The Buddha spoke about two kinds of people, the ordinary worldling (puthujjana) and the noble person (ariya). Those who generate sentient thoughts focused on and attached to some sort of sensual pleasures at all times are identified under this first category. In the ”kuddala Panditha” jataka story, the Buddha described the sentient mind as a mind that is swift in nature; a mind that is not commendable; a mind that arises for the purpose of attaching to objects; and once attached to objects, a mind that cannot be retracted.
For an ordinary worldling (puthujjana), obviously it is a worthwhile ambition to become a noble person, as if we keep looking for it at some future time, then it will escape us. The difference between a noble one and a worldling is the experience of "path and fruit" (magga-phala).
This is exactly what a group of 60-80 people / families who lived in the West, and of Sri Lankan origin did some two years ago. They were influenced by the Late Waharaka Thero who ordained in the year 2005. Before the ordination he was a lay person named WA Abayarathna and fully ordained as a monk in 2005 as Ven. Waharaka Abayarathanalankara. At that time even his wife, his son & his daughter, and her husband entered monkhood dedicating themselves to follow the path.
Even in this group of 60-80 people, there were whole families too. One such was Ven. Bhikkhu Baththaramulle Amadassana. The following short story “This is the place where we can find REAL PHILOSOPHY OF THE LORD BUDDHA” is a snapshot of his past and present life.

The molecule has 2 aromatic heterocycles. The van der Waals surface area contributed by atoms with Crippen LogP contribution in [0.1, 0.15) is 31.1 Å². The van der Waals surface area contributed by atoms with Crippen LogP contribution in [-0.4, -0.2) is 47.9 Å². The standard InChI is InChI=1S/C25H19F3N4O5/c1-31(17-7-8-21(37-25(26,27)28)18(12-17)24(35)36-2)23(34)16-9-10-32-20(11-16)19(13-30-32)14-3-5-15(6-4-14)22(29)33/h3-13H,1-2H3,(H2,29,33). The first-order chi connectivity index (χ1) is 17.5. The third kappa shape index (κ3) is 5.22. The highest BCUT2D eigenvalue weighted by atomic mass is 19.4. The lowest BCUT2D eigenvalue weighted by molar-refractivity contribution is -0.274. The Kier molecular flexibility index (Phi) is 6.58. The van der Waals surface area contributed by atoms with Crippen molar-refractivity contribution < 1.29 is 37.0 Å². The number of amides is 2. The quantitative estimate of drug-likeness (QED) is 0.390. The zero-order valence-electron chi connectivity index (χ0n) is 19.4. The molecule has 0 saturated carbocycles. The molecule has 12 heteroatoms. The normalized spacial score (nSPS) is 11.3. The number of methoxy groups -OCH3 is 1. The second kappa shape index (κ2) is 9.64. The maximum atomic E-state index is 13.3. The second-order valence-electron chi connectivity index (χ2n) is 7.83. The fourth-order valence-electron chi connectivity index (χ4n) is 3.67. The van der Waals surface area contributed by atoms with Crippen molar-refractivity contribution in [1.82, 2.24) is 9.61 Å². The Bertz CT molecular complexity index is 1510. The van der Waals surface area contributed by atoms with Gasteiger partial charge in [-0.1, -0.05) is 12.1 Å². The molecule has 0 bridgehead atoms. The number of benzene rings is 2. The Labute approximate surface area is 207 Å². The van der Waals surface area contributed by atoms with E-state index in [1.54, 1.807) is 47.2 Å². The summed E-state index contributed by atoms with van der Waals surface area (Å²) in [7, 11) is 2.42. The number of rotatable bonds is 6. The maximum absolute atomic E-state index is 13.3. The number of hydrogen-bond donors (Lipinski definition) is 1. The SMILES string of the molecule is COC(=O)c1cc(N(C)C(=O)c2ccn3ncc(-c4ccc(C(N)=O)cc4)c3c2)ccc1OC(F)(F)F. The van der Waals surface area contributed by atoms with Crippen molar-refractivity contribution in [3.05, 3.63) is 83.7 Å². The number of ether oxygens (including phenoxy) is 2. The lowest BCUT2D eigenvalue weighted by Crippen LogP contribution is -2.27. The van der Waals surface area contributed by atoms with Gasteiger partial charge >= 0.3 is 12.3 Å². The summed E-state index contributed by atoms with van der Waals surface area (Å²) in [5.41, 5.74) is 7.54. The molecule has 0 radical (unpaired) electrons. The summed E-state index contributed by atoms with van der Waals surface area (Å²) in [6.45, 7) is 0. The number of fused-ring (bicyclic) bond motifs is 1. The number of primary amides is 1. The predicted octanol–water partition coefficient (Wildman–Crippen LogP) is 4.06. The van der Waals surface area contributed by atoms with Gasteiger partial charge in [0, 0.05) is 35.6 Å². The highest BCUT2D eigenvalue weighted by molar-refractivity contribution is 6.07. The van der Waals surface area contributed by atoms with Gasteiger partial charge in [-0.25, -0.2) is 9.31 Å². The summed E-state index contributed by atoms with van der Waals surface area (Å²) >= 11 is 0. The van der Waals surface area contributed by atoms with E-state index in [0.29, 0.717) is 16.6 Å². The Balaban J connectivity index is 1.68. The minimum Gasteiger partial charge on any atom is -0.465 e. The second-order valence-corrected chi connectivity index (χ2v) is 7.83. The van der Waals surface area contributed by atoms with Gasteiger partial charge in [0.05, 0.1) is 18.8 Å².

Buddhist monkhood, 0n the ideal (ariya) level, refers to those of the Buddha’s followers—whether lay or ordained—who have practiced to the point of gaining at least the first of the transcendent qualities culminating in Liberation.
The Buddha designed the monkhood so that monks would have time alone but also have time together. If you spent all your time alone, it has its drawbacks, just as you spent all your time together. So you have to learn how to balance the two – to learn how to develop your own good qualities on your own and at the same time use the actions and words of other people as mirrors for yourself, to check yourself, to see what out there is worth emulating, to see what out there is clearly unskillful, and then reflect on yourself.
In Theragatha - Verses of the Elder Monks, we find the story of Ven. Ratthapala who explains why he's not in the least bit tempted to return to the lay life. The verses here fall into three sections, with the first two relating to Raṭṭhapāla’s story as told in MN 82. In the first, Raṭṭhapāla is addressing his father after the latter had tried to use wealth and Raṭṭhapāla’s former wives to lure Ratthapala into disrobing. In the second section, Raṭṭhapāla is talking to King Koravya, who had asked him why he had ordained when he was still young and healthy, and had suffered no loss of relatives or wealth.
The Way to end all suffering is called the ‘Majjima Patipada’ – Way to Relinquish Attachments to this World - because it avoids the two extremes of sensual indulgence and self-mortification. Then only the mind has the clarity and strength to meditate deeply and discover the Truth. This ‘Majjima Patipada’ consists of the diligent cultivation of Virtue, Meditation and Wisdom.